Haden brothers Clifton and Curtis, Fluvanna County natives, established a mercantile in the heart of downtown Crozet in the 1890s. For four decades, that business adapted to meet the needs of its customer base, all while never losing touch with the community that they labored to serve. Along the way, they dispensed everything from parlor stoves and ginger snaps to Latin lessons and licorice sticks.
When brothers C.J. and C.A. Haden purchased some former Abram Wayland property near Crozet Depot from James and Maggie Jarman in 1897, it was described in the deed as “the remainder of [Jarman’s] orchard.” The Haden brothers’ original wood-framed store structure was rebuilt as a two-story cement-block building in 1910, two years prior to the construction of the first of Crozet’s cold storage facilities on an adjacent lot.
Ruth Wayland Nelson (1892–1983) was a daughter of Charlie Wayland, one of Crozet’s early promoters and businessmen. She wrote, “Down on the corner where the drug store now stands was a tiny shoe repair shop. Across the street was Haden Brothers store, a one story [wood-framed] building owned and operated by Mr. Curtis and Mr. Clifton Haden. Mr. Curtis Haden lived in the house which now stands between the moving picture house and the bank.”
Do not be deceived: early 20th-century Crozet was a village on the move! The 1903 edition of the Chesapeake and Ohio Railway’s Directory of Summer Homes, Hotels and Resorts along the C&O rails included three locations in Crozet: Jim Ellison (1846–1936) could accommodate 60–70 guests year ‘round a short stroll east of the depot at the Liberty Hall Hotel; seasonally, Martha Woodson (Mrs. Abram) Wayland (1837–1904) had rooms and meals for 40 sojourners just west of downtown at Crozet’s Pleasant Green; and, north of the railroad, Nicie Landram Haden could feed and sleep up to 30 in her family’s comfortable home on the northwest corner of St. George and Crozet Avenues.
Clifton J. Haden Sr. (1858–1906) and his wife Nicie (1862–1934) were co-workers in the Crozet business community. Their fields of endeavor included orchards, retailing, and professional hospitality. The elder of the two business brothers, Clifton died at the young age of 47, and was deemed a “universally popular man” by the newspaper of that day.
Chesley Haden (1887–1964) was a son of Clifton and Nicie Haden, and a seasoned Crozet fruit broker. He, too, knew the Crozet of earlier days, growing up under the tutelage of his father, mother and uncle. In the 1950s, he wrote insightfully of the village of his rearing. Reflecting, in part, on his own family, he said, “The Hadens came from Fluvanna, often described as a small, poor county whose chief crop was men. Their store at times had more the atmosphere of a Sunday School than a country dispensatory of ginger snaps and sardines: no swearing, no loafing and no ribald stories. Little levity and much worth was the keynote.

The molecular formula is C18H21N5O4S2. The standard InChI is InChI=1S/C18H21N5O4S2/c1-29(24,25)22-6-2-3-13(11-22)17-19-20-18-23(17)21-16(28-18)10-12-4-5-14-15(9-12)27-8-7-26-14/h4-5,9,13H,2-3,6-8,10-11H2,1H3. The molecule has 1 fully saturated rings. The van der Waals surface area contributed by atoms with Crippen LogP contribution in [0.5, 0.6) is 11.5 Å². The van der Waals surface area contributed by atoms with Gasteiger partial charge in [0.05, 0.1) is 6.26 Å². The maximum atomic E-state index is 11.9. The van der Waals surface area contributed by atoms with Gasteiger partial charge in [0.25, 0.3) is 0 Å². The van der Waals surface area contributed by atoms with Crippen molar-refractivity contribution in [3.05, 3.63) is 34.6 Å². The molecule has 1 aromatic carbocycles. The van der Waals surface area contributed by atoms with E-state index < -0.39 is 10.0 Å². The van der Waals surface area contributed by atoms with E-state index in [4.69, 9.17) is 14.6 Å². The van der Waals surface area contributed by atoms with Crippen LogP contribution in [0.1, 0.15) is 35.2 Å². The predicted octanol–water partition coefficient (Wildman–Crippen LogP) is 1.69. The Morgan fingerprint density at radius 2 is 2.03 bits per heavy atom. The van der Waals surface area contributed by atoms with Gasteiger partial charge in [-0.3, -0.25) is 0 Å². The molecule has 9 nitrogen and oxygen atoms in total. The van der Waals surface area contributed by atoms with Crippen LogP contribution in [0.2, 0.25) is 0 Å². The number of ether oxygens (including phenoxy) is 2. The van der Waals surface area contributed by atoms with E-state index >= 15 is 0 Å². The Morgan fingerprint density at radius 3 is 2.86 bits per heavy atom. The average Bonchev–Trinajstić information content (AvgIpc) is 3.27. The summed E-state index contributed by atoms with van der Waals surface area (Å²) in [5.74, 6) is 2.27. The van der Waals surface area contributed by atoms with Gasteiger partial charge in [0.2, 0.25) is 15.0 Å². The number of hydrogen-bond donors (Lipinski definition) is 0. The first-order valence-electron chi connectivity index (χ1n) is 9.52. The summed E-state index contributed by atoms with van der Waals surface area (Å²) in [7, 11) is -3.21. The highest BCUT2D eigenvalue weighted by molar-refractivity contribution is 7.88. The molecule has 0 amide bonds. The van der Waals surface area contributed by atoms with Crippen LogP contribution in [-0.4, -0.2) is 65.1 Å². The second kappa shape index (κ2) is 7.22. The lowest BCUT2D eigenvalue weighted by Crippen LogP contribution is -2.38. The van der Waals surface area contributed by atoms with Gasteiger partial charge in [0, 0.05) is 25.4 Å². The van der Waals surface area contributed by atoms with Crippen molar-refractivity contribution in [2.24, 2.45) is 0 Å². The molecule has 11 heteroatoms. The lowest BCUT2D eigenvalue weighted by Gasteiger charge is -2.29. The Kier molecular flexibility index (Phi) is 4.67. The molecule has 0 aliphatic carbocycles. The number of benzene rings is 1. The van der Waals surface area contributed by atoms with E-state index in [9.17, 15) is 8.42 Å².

“Religion and a love of learning were carried regularly in stock. Curtis Haden, a former high school principal, often tutored, as a labor of love, the local boys in Latin and the higher mathematics. Clifton Haden had the first local scientific approach to horticulture, sending to Paris for a hand lens at the turn of the century to identify the new apple-destroying insects, and employing the late Dr. W.B. Alwood as a professional orchard consultant.”
Curtis A. Haden Sr. (1866–1938) carried on in his brother’s stead as both orchardist and storekeeper. Along with his civic-minded wife Sue, he was deeply devoted to his community. In addition to keeping his store on an even keel, he was a trusted Director of the Bank of Crozet, was on the Executive Committee of The Crozet Board of Trade, and served as Secretary of the Crozet Cemetery Association. As his nephew Chesley noted, he maintained a continual interest in the youth of the town.
Frances Walker Hill (1919–2011) grew up on Carter Street directly behind Crozet’s landmark six-story Cold Storage building. “Mr. Curtis Haden had a store right beside where Mountainside is,” she recalled. “My daddy would give us 25-cents apiece. That was our allowance. For a penny, you could get three or four Mary Janes, or a couple of ginger snaps. They had some kind of old long black candy we liked, licorice, and that stuff was good. And a caramel candy wrapped up like little Kisses, three for a penny.”
Bill Haden, a son of Curtis Haden Sr., contracted with Crozet builder William F. Starke to renovate the Haden building into a movie theater following his father’s passing in 1938. Western Albemarle’s newest entertainment venue was named Crozet Theatre. Among its first employees was young Bobby Crickenberger who began his own business career delivering the theater’s promotional handbills by bicycle. Bobby worked his way up through the ranks, eventually managing the theater during his latter high school years prior to enlisting in military service.
Local businessman and Crozet native Robert “Bob” Crickenberger reflected on his post-WWII career in the automotive service station business during an era when the word “service” identified not only the customer’s expectation but also the business philosophy of the owners. “There’s more to running a business than the ring of the cash register,” stated Crickenberger.
During Crozet’s formative years, one needed to look no further than Haden Brothers store to experience that precept firsthand.
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